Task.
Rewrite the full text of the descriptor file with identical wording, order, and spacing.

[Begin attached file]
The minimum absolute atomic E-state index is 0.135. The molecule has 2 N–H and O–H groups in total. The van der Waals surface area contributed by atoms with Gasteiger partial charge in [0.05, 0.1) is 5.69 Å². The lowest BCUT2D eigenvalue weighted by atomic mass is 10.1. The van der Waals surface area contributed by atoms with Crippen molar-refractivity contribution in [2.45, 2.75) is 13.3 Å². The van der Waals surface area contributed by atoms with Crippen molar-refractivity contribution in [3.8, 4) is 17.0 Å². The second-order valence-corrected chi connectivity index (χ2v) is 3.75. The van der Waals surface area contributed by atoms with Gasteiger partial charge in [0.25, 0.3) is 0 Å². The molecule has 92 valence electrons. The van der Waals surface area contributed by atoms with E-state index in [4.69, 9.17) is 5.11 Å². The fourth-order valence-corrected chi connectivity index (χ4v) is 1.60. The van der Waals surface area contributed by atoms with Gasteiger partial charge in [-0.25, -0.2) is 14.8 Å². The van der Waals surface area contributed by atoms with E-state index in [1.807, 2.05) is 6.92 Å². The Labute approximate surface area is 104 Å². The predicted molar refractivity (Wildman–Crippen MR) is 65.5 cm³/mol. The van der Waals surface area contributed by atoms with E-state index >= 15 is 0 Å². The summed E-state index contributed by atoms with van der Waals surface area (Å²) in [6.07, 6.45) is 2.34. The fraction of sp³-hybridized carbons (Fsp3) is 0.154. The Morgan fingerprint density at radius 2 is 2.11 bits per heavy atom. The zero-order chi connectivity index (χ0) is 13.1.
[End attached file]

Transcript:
The minimum absolute atomic E-state index is 0.135. The molecule has 2 N–H and O–H groups in total. The van der Waals surface area contributed by atoms with Gasteiger partial charge in [0.05, 0.1) is 5.69 Å². The lowest BCUT2D eigenvalue weighted by atomic mass is 10.1. The van der Waals surface area contributed by atoms with Crippen molar-refractivity contribution in [2.45, 2.75) is 13.3 Å². The van der Waals surface area contributed by atoms with Crippen molar-refractivity contribution in [3.8, 4) is 17.0 Å². The second-order valence-corrected chi connectivity index (χ2v) is 3.75. The van der Waals surface area contributed by atoms with Gasteiger partial charge in [0.25, 0.3) is 0 Å². The molecule has 92 valence electrons. The van der Waals surface area contributed by atoms with E-state index in [4.69, 9.17) is 5.11 Å². The fourth-order valence-corrected chi connectivity index (χ4v) is 1.60. The van der Waals surface area contributed by atoms with Gasteiger partial charge in [-0.25, -0.2) is 14.8 Å². The van der Waals surface area contributed by atoms with E-state index in [1.807, 2.05) is 6.92 Å². The Labute approximate surface area is 104 Å². The predicted molar refractivity (Wildman–Crippen MR) is 65.5 cm³/mol. The van der Waals surface area contributed by atoms with E-state index >= 15 is 0 Å². The summed E-state index contributed by atoms with van der Waals surface area (Å²) in [6.07, 6.45) is 2.34. The fraction of sp³-hybridized carbons (Fsp3) is 0.154. The Morgan fingerprint density at radius 2 is 2.11 bits per heavy atom. The zero-order chi connectivity index (χ0) is 13.1.